How to manage stress

Dealing with stress is a very important topic to discuss, because learning how to cope with pressure is very important. Setting high goals and trying to reach them can often bring a lot of stress that in long term only slows you down when it comes to achieving your goals.

Stress can negatively influence your health and cause everything from headache to more serious psychosomatic diseases such as depression, anxiety, gastrointestinal problems, chest pain, tinnitus etc. We have a ton of information to study before exams, write two papers, most of us have some personal problems we need to deal with and everything combined can cause a lot of stress. To stay healthy, you need to make sure that you find something you like to do, that makes you happy and eases your mind. When studying medicine (or anything else where there’s a lot of information to be remembered and understood), it’s crucial that you know how to deal with stressful situations as you will probably encounter many of them in your career as a doctor.

I used to have big trouble with handling stress. When I was in high school, I would stress about getting into med school 24/7; are my grades good enough, am I studying enough etc. I would feel guilty if I took a break from studying to go for a walk because I would feel like I am not doing everything I can. This eventually turned me into a nervous wreck; I was shaking before we took any exam and because of that my mind sometimes just froze and went blank, like it would just shut down and I couldn’t remember anything even though I knew everything. I would obsess over the mistakes I’ve made that cost me higher grade which just made everything worse. I was operating on coffee all the time because I was so emotionally exhausted from all the overthinking and panicking. I was in a bad mood all the time, without energy, sometimes I just felt numbed, tired all the time, never wanting to do anything. I felt nauseous all the time and I often got severe headaches that just got worse because I got upset that I can’t study because my head hurts.

The breaking point for me, when I knew I had to do something, was when my ear problems started. This was about 4 months before the final national “maturity” exams that determined whether I would be accepted to medical school. One morning I woke up and my ear felt kind of funny, like when the pressure is not the same in your outer and middle ear, then I started hearing crackling in my ears and they were ringing all the time. It wasn’t so bad when I was in a quiet place, but whenever there were more noises around me, it was awful. I went to otorhinolaryngology clinic and the doctor said I had tinnitus, most likely as a result of stress. I decided then that I have to do something because the level of stress will only increase in med school and I had to find a way how to deal with it constructively, not letting it influence my health and still maintain high grades.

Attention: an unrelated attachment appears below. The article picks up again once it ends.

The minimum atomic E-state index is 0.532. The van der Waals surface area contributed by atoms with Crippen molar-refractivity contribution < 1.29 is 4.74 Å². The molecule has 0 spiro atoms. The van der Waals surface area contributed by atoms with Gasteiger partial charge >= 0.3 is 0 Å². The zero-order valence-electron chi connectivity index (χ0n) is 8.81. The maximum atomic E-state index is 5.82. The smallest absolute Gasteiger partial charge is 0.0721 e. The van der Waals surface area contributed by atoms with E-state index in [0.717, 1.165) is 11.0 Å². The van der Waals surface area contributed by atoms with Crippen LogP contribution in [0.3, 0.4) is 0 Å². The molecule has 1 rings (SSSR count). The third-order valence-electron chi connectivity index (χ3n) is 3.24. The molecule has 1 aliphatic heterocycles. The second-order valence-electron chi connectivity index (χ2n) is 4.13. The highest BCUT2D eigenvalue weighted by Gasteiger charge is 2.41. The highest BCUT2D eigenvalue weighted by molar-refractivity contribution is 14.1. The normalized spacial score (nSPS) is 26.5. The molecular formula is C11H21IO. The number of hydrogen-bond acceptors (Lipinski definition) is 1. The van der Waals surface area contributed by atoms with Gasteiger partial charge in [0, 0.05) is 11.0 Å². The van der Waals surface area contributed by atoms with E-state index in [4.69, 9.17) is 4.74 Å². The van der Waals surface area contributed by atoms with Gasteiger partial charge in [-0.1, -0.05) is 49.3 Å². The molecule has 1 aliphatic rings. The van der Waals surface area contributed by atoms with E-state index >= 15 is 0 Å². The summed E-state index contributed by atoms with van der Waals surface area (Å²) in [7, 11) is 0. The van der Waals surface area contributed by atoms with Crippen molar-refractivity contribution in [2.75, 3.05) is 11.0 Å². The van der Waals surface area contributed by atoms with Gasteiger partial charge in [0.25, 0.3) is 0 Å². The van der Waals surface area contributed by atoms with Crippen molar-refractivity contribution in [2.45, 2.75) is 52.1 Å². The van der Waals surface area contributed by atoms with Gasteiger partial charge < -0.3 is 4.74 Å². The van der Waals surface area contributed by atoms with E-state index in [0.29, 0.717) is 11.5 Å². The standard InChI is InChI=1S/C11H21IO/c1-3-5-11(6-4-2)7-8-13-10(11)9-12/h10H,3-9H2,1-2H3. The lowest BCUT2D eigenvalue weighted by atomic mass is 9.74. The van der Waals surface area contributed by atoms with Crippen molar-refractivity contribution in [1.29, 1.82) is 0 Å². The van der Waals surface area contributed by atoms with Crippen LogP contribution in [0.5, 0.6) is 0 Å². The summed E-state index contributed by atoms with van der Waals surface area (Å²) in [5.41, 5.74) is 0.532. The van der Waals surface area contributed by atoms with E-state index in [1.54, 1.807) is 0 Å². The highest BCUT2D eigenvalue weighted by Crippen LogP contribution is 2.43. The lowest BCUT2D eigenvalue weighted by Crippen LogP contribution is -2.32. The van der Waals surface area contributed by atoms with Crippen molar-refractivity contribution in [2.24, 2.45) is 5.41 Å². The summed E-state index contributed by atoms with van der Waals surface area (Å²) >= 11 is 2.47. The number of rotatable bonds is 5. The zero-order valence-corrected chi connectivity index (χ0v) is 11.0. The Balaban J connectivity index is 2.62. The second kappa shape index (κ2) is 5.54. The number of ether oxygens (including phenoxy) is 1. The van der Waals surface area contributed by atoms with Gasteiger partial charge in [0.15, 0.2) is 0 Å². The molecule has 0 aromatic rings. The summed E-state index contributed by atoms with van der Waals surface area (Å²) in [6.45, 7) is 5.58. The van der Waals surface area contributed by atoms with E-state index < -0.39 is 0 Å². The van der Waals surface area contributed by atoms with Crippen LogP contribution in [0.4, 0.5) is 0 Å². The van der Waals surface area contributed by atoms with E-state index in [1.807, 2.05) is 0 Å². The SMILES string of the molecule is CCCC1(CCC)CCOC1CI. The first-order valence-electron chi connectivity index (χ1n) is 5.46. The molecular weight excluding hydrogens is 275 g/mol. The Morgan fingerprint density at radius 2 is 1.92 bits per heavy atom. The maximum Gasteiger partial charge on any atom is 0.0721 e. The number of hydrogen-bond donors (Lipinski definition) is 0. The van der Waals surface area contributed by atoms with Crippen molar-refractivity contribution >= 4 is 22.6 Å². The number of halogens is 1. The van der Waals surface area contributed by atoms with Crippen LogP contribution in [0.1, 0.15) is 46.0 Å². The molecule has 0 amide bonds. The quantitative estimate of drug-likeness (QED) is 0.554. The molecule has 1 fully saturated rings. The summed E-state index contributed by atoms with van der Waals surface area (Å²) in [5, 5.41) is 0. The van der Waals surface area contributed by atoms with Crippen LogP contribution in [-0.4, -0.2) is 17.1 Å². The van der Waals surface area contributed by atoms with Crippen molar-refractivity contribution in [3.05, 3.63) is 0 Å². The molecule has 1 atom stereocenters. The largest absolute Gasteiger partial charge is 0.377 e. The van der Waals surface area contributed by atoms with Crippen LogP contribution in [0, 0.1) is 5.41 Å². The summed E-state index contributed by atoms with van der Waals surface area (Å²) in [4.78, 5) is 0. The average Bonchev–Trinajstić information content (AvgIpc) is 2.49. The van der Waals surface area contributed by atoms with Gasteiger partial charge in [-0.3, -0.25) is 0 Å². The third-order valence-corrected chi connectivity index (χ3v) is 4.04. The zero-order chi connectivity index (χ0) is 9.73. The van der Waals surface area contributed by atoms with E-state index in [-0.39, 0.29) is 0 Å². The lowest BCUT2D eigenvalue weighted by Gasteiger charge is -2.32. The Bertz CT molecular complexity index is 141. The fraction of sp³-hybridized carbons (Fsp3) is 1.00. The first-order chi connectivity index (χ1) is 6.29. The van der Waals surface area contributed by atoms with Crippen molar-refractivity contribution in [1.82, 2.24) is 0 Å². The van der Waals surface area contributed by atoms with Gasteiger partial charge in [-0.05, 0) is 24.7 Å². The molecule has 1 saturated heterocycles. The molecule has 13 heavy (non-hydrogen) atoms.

How I Started To Cope With Stress

I started by taking more time for myself, making sure that I did something that relaxes me every day. I started going on long walks daily maybe just take some time to watch TV, going for a run etc. What I noticed after a week or so was that my headaches reduced and also that I could remember the same amount of information in an hour that used to take me an hour and a half or two hours to remember. There was also an enormous improvement in my overall mood; I felt genuinely happy, more energized and motivated. I was still studying a lot but I just stopped feeling guilty every time I didn’t study. I felt so fresh and happy and that gave me the motivation to study even more and work on myself. I took my final exams completely calm, knowing that I am prepared and that I did my best. I ended up in the top of my class and with a letter that I was accepted to medical school. It took me a while, almost a year actually, to get to the point where I am now. Of course, I sometimes still feel nervous and under pressure but I use that adrenaline rush in my advantage instead of letting it influence my health.

I also reduced my coffee intake from 3-4 cups a day to one cup in the morning. This was very hard for me at first because I got a bit hooked on caffeine and got tremendous headaches when reducing my dosage. Now I drink maybe 2 or 3 cups a week because I like the taste and it sometimes help me with concentration, but I just felt like I don’t want to be addicted to anything or depend on any substance to set my mood. I also don’t smoke or drink alcohol. I sometimes drink green or black tea instead of coffee which I think is a better alternative.

And just to make something clear; I’m not saying that you should stop caring about things that cause you stress like education etc. I’m saying that you shouldn’t let the stress to influence you to the point where it’s not healthy anymore and to the point you start to lose yourself.

My education is still my first and biggest priority because I believe that knowledge is power and the one thing no one can ever take from you.

The important thing to remember is that you have to deal with stress actively and make sure that you take care of yourself first. That way you will have enough energy to do all your studying and stay motivated. You will also study more efficiently and reach your study goals faster. You should set your goals high and be ambitious and follow them with full speed, but just make sure your happiness and calmness is one of them.